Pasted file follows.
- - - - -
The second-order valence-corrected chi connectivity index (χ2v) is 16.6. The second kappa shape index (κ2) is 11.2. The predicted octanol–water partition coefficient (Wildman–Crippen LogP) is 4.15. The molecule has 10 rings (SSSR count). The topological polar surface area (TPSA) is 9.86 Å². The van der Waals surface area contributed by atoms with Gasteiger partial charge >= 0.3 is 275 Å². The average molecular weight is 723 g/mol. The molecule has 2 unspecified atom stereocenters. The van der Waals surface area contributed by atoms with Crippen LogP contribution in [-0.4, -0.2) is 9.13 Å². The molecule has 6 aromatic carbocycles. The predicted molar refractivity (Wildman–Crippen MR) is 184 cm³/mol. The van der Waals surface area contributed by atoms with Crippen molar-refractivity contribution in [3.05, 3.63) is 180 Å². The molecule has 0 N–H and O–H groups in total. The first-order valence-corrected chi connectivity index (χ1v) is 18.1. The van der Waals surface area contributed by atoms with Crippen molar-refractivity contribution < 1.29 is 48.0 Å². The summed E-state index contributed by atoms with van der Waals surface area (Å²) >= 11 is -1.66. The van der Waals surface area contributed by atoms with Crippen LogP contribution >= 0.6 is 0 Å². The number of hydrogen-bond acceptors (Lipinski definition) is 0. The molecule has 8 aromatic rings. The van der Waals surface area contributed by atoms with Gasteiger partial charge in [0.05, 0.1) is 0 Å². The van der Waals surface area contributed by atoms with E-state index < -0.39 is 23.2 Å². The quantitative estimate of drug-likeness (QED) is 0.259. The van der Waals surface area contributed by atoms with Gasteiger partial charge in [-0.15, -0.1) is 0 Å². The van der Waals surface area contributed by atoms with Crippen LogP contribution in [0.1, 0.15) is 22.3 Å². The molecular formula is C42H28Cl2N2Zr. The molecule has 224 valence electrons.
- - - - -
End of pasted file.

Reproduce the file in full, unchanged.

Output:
The second-order valence-corrected chi connectivity index (χ2v) is 16.6. The second kappa shape index (κ2) is 11.2. The predicted octanol–water partition coefficient (Wildman–Crippen LogP) is 4.15. The molecule has 10 rings (SSSR count). The topological polar surface area (TPSA) is 9.86 Å². The van der Waals surface area contributed by atoms with Gasteiger partial charge >= 0.3 is 275 Å². The average molecular weight is 723 g/mol. The molecule has 2 unspecified atom stereocenters. The van der Waals surface area contributed by atoms with Crippen LogP contribution in [-0.4, -0.2) is 9.13 Å². The molecule has 6 aromatic carbocycles. The predicted molar refractivity (Wildman–Crippen MR) is 184 cm³/mol. The van der Waals surface area contributed by atoms with Crippen molar-refractivity contribution in [3.05, 3.63) is 180 Å². The molecule has 0 N–H and O–H groups in total. The first-order valence-corrected chi connectivity index (χ1v) is 18.1. The van der Waals surface area contributed by atoms with Crippen molar-refractivity contribution < 1.29 is 48.0 Å². The summed E-state index contributed by atoms with van der Waals surface area (Å²) >= 11 is -1.66. The van der Waals surface area contributed by atoms with Crippen LogP contribution >= 0.6 is 0 Å². The number of hydrogen-bond acceptors (Lipinski definition) is 0. The molecule has 8 aromatic rings. The van der Waals surface area contributed by atoms with Gasteiger partial charge in [0.05, 0.1) is 0 Å². The van der Waals surface area contributed by atoms with E-state index < -0.39 is 23.2 Å². The quantitative estimate of drug-likeness (QED) is 0.259. The van der Waals surface area contributed by atoms with Gasteiger partial charge in [-0.15, -0.1) is 0 Å². The van der Waals surface area contributed by atoms with Crippen LogP contribution in [0.1, 0.15) is 22.3 Å². The molecular formula is C42H28Cl2N2Zr. The molecule has 224 valence electrons.